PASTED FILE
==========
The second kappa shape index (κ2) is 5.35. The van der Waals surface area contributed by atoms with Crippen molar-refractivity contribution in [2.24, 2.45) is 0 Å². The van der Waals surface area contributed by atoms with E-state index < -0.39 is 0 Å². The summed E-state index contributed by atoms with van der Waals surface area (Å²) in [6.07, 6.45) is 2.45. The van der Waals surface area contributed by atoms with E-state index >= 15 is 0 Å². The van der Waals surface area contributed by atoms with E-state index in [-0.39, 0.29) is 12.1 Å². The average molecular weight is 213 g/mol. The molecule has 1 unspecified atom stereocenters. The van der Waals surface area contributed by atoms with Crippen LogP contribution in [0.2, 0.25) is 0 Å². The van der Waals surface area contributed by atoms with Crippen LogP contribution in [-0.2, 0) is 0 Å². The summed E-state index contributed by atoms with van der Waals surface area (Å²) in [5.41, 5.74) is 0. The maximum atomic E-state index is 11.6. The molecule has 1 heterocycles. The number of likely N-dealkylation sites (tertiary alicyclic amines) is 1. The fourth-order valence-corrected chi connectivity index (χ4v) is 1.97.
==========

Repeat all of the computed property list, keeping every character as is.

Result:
The second kappa shape index (κ2) is 5.35. The van der Waals surface area contributed by atoms with Crippen molar-refractivity contribution in [2.24, 2.45) is 0 Å². The van der Waals surface area contributed by atoms with E-state index < -0.39 is 0 Å². The summed E-state index contributed by atoms with van der Waals surface area (Å²) in [6.07, 6.45) is 2.45. The van der Waals surface area contributed by atoms with E-state index >= 15 is 0 Å². The van der Waals surface area contributed by atoms with E-state index in [-0.39, 0.29) is 12.1 Å². The average molecular weight is 213 g/mol. The molecule has 1 unspecified atom stereocenters. The van der Waals surface area contributed by atoms with Crippen LogP contribution in [0.2, 0.25) is 0 Å². The van der Waals surface area contributed by atoms with Crippen LogP contribution in [-0.2, 0) is 0 Å². The summed E-state index contributed by atoms with van der Waals surface area (Å²) in [5.41, 5.74) is 0. The maximum atomic E-state index is 11.6. The molecule has 1 heterocycles. The number of likely N-dealkylation sites (tertiary alicyclic amines) is 1. The fourth-order valence-corrected chi connectivity index (χ4v) is 1.97.